Former Arkansas Governor Mike Huckabee (R.) will be joined by President Donald Trump as a guest on his new television talk show's first episode.
Huckabee confirmed Trump will be his guest when the show launches in October, according to an interview with the Atlantic. He further mentioned the strong support Trump received from Huckabee's audience – largely evangelical Christians – during the 2016 presidential election.
"[Trump] will, in fact, be my guest on the first television show that I do," Huckabee said.
The show is set to air on Trinity Broadcasting Network, an international Christian-based broadcast television network. The show's host said it will be the first show on the network to talk about politics, music, and faith.
Trump’s appearance on the pilot episode will give him the opportunity to speak to a core group of evangelical supporters, according to the Hill. Huckabee discussed Trump's relationship with people of faith during the interview:
Nobody pretends that he would be an ideal Sunday-school teacher, to be fair. I don’t think he is a person who is deeply acquainted with the Bible and he’s not known to set attendance records at church. But he’s very respectful of people of faith. And that’s really all people in the Christian community want. They don’t care whether or not the guy believes as they do.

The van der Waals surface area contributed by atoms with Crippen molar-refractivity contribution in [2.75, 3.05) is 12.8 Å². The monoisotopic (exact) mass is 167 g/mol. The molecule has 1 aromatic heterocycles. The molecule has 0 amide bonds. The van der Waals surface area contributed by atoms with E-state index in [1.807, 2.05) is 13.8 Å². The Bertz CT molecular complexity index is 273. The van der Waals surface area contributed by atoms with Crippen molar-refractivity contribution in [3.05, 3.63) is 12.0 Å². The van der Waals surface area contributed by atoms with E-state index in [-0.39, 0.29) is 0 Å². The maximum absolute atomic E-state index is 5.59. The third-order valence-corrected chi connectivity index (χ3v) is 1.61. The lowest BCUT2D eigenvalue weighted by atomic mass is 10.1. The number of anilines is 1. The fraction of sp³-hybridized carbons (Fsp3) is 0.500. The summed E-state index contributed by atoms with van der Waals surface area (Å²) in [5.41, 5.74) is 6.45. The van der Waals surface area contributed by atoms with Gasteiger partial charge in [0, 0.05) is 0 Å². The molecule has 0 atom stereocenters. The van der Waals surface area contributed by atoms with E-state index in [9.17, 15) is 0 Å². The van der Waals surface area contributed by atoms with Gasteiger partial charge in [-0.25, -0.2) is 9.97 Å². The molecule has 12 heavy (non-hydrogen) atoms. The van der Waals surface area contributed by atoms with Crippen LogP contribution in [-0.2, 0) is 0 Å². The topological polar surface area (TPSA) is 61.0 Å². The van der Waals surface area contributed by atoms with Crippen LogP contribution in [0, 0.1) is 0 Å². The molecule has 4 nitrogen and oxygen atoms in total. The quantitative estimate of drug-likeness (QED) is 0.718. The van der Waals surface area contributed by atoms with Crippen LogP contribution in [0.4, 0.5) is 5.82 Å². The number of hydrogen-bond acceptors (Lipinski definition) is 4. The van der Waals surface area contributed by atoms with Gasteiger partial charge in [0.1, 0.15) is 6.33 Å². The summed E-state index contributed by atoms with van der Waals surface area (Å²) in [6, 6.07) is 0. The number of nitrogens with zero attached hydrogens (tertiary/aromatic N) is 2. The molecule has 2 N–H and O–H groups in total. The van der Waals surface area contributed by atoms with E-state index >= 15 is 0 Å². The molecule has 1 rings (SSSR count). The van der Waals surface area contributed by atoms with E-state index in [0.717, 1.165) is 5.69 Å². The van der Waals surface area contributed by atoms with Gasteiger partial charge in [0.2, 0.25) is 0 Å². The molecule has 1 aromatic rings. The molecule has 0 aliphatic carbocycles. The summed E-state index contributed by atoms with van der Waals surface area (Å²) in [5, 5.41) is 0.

The former governor, father of White House press secretary Sarah Huckabee Sanders, has regularly made media appearances where he defends Trump, especially as some Christian leaders have publicly denounced his presidency or policies.
Huckabee was asked by the Atlantic if he takes seriously an accusation from Rev. William Barber, member of the national board of the National Association for the Advancement of Colored People (NAACP), and the chair of their Legislative Political Action Committee. Barber said during the 2016 presidential campaign that any Christian who supports Trump is guilty of "theological malpractice that borders on a form of heresy."
The former governor said he did not take the accusation seriously, and went on to lay blame on former President Barack Obama’s administration, saying people should be more concerned with the fact that "more African Americans were unemployed under President Obama than had ever been."
"I think the president has been very respectful of the faith community, and [evangelicals] overwhelmingly voted for him," Huckabee said.